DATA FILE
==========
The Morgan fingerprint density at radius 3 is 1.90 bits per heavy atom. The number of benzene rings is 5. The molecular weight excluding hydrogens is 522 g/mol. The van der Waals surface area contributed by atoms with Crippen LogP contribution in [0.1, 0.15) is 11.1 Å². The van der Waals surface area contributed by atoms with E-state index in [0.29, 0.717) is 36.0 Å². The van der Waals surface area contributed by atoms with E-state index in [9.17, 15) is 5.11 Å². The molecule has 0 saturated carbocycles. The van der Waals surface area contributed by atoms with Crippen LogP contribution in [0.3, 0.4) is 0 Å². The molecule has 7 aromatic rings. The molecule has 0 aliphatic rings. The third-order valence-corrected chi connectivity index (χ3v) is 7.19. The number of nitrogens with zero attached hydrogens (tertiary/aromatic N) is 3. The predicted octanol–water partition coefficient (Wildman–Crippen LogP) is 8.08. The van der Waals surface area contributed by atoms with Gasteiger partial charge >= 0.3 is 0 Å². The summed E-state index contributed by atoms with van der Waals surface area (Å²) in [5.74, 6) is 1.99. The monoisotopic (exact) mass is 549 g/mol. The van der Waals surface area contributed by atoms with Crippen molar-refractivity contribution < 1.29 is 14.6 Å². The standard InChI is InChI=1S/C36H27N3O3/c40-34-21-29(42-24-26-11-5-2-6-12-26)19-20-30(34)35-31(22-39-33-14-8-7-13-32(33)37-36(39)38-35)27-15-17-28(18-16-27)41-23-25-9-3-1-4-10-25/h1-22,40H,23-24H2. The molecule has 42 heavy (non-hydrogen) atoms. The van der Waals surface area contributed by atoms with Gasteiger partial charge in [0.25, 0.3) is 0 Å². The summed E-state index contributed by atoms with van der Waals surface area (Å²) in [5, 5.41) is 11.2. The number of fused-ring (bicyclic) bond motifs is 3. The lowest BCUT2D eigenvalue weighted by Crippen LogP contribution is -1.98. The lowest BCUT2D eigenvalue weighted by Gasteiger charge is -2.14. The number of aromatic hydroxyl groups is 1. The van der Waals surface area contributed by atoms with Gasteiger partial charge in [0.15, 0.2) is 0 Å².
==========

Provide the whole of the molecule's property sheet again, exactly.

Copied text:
The Morgan fingerprint density at radius 3 is 1.90 bits per heavy atom. The number of benzene rings is 5. The molecular weight excluding hydrogens is 522 g/mol. The van der Waals surface area contributed by atoms with Crippen LogP contribution in [0.1, 0.15) is 11.1 Å². The van der Waals surface area contributed by atoms with E-state index in [0.29, 0.717) is 36.0 Å². The van der Waals surface area contributed by atoms with E-state index in [9.17, 15) is 5.11 Å². The molecule has 0 saturated carbocycles. The van der Waals surface area contributed by atoms with Crippen LogP contribution in [0.3, 0.4) is 0 Å². The molecule has 7 aromatic rings. The molecule has 0 aliphatic rings. The third-order valence-corrected chi connectivity index (χ3v) is 7.19. The number of nitrogens with zero attached hydrogens (tertiary/aromatic N) is 3. The predicted octanol–water partition coefficient (Wildman–Crippen LogP) is 8.08. The van der Waals surface area contributed by atoms with Gasteiger partial charge >= 0.3 is 0 Å². The summed E-state index contributed by atoms with van der Waals surface area (Å²) in [5.74, 6) is 1.99. The monoisotopic (exact) mass is 549 g/mol. The van der Waals surface area contributed by atoms with Crippen molar-refractivity contribution < 1.29 is 14.6 Å². The standard InChI is InChI=1S/C36H27N3O3/c40-34-21-29(42-24-26-11-5-2-6-12-26)19-20-30(34)35-31(22-39-33-14-8-7-13-32(33)37-36(39)38-35)27-15-17-28(18-16-27)41-23-25-9-3-1-4-10-25/h1-22,40H,23-24H2. The molecule has 42 heavy (non-hydrogen) atoms. The van der Waals surface area contributed by atoms with Gasteiger partial charge in [0.25, 0.3) is 0 Å². The summed E-state index contributed by atoms with van der Waals surface area (Å²) in [5, 5.41) is 11.2. The number of fused-ring (bicyclic) bond motifs is 3. The lowest BCUT2D eigenvalue weighted by Crippen LogP contribution is -1.98. The lowest BCUT2D eigenvalue weighted by Gasteiger charge is -2.14. The number of aromatic hydroxyl groups is 1. The van der Waals surface area contributed by atoms with Gasteiger partial charge in [0.15, 0.2) is 0 Å².